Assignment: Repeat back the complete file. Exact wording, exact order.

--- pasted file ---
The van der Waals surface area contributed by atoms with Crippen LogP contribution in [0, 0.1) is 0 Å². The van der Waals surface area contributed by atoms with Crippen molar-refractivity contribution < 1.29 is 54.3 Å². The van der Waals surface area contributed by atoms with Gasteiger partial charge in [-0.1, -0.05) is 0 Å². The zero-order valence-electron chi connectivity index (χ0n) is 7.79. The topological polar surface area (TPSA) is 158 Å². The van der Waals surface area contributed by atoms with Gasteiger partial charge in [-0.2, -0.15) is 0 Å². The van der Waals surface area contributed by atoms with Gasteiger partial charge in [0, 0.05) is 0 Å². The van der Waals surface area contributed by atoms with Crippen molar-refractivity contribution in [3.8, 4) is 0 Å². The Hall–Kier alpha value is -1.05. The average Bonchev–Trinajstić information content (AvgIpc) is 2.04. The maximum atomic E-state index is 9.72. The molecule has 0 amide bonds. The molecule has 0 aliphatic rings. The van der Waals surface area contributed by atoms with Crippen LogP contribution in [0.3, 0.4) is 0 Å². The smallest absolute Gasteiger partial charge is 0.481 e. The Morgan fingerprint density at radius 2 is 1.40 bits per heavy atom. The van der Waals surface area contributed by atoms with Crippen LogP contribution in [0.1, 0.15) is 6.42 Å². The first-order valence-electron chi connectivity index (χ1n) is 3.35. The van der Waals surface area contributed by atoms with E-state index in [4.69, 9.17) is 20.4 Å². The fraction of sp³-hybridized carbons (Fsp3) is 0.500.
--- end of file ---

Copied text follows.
The van der Waals surface area contributed by atoms with Crippen LogP contribution in [0, 0.1) is 0 Å². The van der Waals surface area contributed by atoms with Crippen molar-refractivity contribution < 1.29 is 54.3 Å². The van der Waals surface area contributed by atoms with Gasteiger partial charge in [-0.1, -0.05) is 0 Å². The zero-order valence-electron chi connectivity index (χ0n) is 7.79. The topological polar surface area (TPSA) is 158 Å². The van der Waals surface area contributed by atoms with Gasteiger partial charge in [-0.2, -0.15) is 0 Å². The van der Waals surface area contributed by atoms with Gasteiger partial charge in [0, 0.05) is 0 Å². The van der Waals surface area contributed by atoms with Crippen molar-refractivity contribution in [3.8, 4) is 0 Å². The Hall–Kier alpha value is -1.05. The average Bonchev–Trinajstić information content (AvgIpc) is 2.04. The maximum atomic E-state index is 9.72. The molecule has 0 amide bonds. The molecule has 0 aliphatic rings. The van der Waals surface area contributed by atoms with Crippen LogP contribution in [0.3, 0.4) is 0 Å². The smallest absolute Gasteiger partial charge is 0.481 e. The Morgan fingerprint density at radius 2 is 1.40 bits per heavy atom. The van der Waals surface area contributed by atoms with Crippen LogP contribution in [0.1, 0.15) is 6.42 Å². The first-order valence-electron chi connectivity index (χ1n) is 3.35. The van der Waals surface area contributed by atoms with E-state index in [4.69, 9.17) is 20.4 Å². The fraction of sp³-hybridized carbons (Fsp3) is 0.500.